Associated Retired Aviation Professionals

Wednesday January 10, 12:37 pm Eastern Time

'Golden Era' of flying ends with TWA buyout

By Steve James

NEW YORK, Jan 10 (Reuters) - Trans World Airlines (AMEX:TWA - news) filed for bankruptcy protection on Wednesday in a buyout deal with AMR Corp.'s (NYSE:AMR - news) American Airlines, marking the end of a ``golden era'' for U.S. aviation.

With a long history of firsts in the airline industry, TWA along with archrival Pan American World Airlines, was a highly visible symbol of America abroad as the jet-set era shrank the globe and made foreign travel possible for millions.

It was a TWA plane that flew Pope Paul VI home from the historic first papal visit to America in 1965, a year after rival Pan Am carried the Beatles to America for the first time. Pope John Paul II flew on specially configured TWA planes during trips in 1987 and 1995 to the United States.

``TWA was a member of the 'Golden Era' club with Pan Am and Eastern and now they're all defunct,'' said Robert Moorman, transport editor of Aviation Week magazine. "It was a once-proud global airline that became a shadow of its former self.

``For aviation enthusiasts everywhere, this is a sad day,'' he told Reuters.

Under the 25-year ownership of multimillionaire Howard Hughes, the airline ushered in many firsts, including trans-Atlantic flights with sleepers, and turned air travel from a luxury for the few -- Hollywood stars like Gregory Peck promoted its flights -- into a transit service for the masses.

TWA was the first airliner to introduce air hostesses, non-smoking sections, freshly brewed coffee and in-flight entertainment with radio in the 1930s and movies in 1961.

Along the way, the airline saw tragedy too -- from the TWA Super Constellation that collided with a United Airlines DC-8 over New York City in 1960, killing 134 people, to the ill-fated Flight 800 jumbo that exploded and crashed in the Atlantic off Long Island with the loss of 230 people in 1996.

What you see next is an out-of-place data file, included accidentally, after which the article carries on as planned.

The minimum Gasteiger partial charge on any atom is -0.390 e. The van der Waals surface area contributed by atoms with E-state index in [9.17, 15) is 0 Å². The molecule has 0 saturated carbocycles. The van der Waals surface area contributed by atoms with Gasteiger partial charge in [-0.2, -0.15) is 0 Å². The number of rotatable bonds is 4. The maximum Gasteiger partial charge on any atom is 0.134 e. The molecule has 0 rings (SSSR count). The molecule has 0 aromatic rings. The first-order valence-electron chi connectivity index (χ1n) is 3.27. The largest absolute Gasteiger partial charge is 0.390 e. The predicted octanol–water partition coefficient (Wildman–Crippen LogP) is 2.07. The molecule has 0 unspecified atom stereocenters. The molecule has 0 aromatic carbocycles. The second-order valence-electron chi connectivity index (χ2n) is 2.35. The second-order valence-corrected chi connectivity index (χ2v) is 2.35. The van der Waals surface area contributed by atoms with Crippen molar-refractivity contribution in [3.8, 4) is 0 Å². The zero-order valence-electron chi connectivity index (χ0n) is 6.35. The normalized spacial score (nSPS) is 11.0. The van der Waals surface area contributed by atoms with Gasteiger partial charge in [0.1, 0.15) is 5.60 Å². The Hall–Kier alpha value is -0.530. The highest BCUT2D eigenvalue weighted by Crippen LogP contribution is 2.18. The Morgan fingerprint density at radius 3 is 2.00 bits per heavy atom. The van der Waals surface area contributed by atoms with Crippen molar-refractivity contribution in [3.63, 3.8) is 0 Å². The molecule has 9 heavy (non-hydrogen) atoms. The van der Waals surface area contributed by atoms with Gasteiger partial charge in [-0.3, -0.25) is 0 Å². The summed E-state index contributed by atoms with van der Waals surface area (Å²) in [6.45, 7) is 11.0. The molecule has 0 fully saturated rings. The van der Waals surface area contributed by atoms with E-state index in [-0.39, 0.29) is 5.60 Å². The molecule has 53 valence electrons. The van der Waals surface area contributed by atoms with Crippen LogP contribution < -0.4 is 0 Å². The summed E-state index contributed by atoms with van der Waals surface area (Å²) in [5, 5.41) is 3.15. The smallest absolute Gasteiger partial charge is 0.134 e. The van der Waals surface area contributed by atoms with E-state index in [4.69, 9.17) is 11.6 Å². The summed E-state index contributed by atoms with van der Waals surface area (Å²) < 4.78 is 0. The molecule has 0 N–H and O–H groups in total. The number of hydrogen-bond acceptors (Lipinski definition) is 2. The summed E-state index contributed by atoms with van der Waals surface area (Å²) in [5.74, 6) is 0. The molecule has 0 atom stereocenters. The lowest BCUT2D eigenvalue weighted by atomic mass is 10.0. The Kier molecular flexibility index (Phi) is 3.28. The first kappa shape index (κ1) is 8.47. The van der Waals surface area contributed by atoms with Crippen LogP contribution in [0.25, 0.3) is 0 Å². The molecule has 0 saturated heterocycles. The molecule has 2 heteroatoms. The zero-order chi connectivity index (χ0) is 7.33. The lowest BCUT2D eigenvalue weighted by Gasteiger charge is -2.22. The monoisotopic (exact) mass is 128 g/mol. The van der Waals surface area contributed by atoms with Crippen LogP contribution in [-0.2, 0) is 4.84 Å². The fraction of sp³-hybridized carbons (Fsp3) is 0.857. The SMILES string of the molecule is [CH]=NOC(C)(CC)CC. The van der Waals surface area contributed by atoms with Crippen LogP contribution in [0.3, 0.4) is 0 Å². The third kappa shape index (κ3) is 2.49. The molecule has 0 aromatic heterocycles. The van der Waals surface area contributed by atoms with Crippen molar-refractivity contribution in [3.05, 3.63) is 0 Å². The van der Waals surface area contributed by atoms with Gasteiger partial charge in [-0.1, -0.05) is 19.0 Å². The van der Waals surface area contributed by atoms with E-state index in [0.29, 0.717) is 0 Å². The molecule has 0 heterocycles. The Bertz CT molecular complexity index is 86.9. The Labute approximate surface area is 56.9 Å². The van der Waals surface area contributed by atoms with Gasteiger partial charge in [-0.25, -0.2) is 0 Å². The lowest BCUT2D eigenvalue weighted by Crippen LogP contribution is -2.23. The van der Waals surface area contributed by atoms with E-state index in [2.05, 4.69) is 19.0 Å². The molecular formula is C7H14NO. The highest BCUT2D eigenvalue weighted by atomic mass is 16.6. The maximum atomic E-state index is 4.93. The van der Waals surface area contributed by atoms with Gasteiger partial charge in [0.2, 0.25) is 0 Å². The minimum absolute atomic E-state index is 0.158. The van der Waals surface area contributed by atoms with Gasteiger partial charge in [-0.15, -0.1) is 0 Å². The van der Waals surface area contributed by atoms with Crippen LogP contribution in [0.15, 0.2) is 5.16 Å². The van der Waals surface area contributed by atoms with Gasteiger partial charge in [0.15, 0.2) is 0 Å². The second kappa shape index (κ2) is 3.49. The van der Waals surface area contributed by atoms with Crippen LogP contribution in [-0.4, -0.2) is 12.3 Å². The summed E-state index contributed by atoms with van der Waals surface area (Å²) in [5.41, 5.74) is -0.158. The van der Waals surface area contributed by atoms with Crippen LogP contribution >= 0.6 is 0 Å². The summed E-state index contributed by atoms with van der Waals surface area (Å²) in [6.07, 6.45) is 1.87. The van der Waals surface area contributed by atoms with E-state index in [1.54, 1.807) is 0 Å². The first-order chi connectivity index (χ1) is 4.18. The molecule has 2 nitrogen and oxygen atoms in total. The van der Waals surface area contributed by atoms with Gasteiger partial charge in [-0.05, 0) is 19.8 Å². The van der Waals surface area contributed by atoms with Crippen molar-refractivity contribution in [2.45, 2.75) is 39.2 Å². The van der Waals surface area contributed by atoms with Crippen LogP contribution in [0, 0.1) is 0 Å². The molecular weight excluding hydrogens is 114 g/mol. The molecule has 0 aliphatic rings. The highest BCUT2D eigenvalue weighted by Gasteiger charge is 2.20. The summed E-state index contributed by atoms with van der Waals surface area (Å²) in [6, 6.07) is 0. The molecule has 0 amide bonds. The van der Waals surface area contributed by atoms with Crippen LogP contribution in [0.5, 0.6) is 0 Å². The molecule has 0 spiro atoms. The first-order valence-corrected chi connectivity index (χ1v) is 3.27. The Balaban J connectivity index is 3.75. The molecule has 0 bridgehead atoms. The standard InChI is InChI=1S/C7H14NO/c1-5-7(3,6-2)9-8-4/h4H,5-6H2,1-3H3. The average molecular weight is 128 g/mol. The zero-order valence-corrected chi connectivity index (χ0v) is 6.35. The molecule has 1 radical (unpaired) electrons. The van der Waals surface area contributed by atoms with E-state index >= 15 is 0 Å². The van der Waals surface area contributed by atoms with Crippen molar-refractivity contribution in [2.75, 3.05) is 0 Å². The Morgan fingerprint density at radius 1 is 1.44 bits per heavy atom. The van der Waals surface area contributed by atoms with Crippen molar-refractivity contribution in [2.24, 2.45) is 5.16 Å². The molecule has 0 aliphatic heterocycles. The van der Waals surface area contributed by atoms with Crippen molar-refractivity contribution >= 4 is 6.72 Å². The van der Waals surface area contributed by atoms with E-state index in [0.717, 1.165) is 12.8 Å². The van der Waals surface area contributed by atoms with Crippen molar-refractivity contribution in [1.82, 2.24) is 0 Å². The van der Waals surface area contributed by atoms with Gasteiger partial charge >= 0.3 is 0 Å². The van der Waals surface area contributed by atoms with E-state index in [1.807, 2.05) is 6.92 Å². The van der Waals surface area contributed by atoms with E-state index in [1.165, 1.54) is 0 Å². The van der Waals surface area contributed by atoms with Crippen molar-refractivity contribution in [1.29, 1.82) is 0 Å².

And for many, the photo of a pilot with a hijacker's gun at his head in the cockpit of a TWA airliner at Beirut International Airport in 1985 is still a searing image of terrorism.

TWA was the first with air cargo service, the first with white-gloved, uniformed ``air hostesses'' and passengers were given crude radio headsets in 1940. Lana Turner's ``By Love Possessed'' premiered as the in-flight movie in 1961.

But now, TWA -- affectionately known as ``Try Walking Across'' to many passengers and aircrews -- is about to follow Pan-Am and Eastern, into the annals of aviation history.

In three-quarters of a century, TWA saw its share of ups and downs, though it hit turbulence in recent years. It went into a financial tailspin with airline deregulation in 1978. Corporate raider Carl Icahn acquired control in 1985 and three years later took the company private.

TWA has not made a profit for 12 years, twice previously filed for Chapter 11 bankruptcy protection and has $100 million in debt that starts to come due next week.

It's a far cry from the early days of aviation when a small company called Western Air Express was incorporated in July 1925, and two years later, Transcontinental Air Transport started a coast-to-coast air and rail service on a route laid out by legendary flyer Charles Lindbergh.

On Oct. 1, 1930, TWA was born when the two companies merged to form Transcontinental and Western Air Inc. -- although it wasn't until 1950 that TWA's corporate name was officially changed to Trans World Airlines.

The airline inaugurated a coast-to-coast air service in 1930, which took 36 hours, including an overnight stop in Kansas City. The next year, TWA inaugurated the first air cargo service in the United States with a shipment of livestock from St. Louis to Newark, N.J.

In 1932, TWA and Douglas Aircraft signed a contract for development of a revolutionary new all-metal twin-engine airliner, dubbed the Douglas Commercial Model 1. It was the only DC-1 ever built, and two years later the DC-2 entered commercial service on TWA's Columbus-Pittsburgh-Newark route.

Legendary airline executive Jack Frye became president of TWA in 1934 and in the dozen years he was in charge TWA emerged as a major world airline.  Hughes, the reclusive Hollywood producer and aviation industry mogul, acquired control of TWA. Although never holding an official position with the airline, he owned and controlled TWA until the mid-1960s.

Hughes and Frye even piloted a new Lockheed 049 Constellation in 1944 from California, to Washington in 6 hours 57 minutes, setting a cross-country speed record. 

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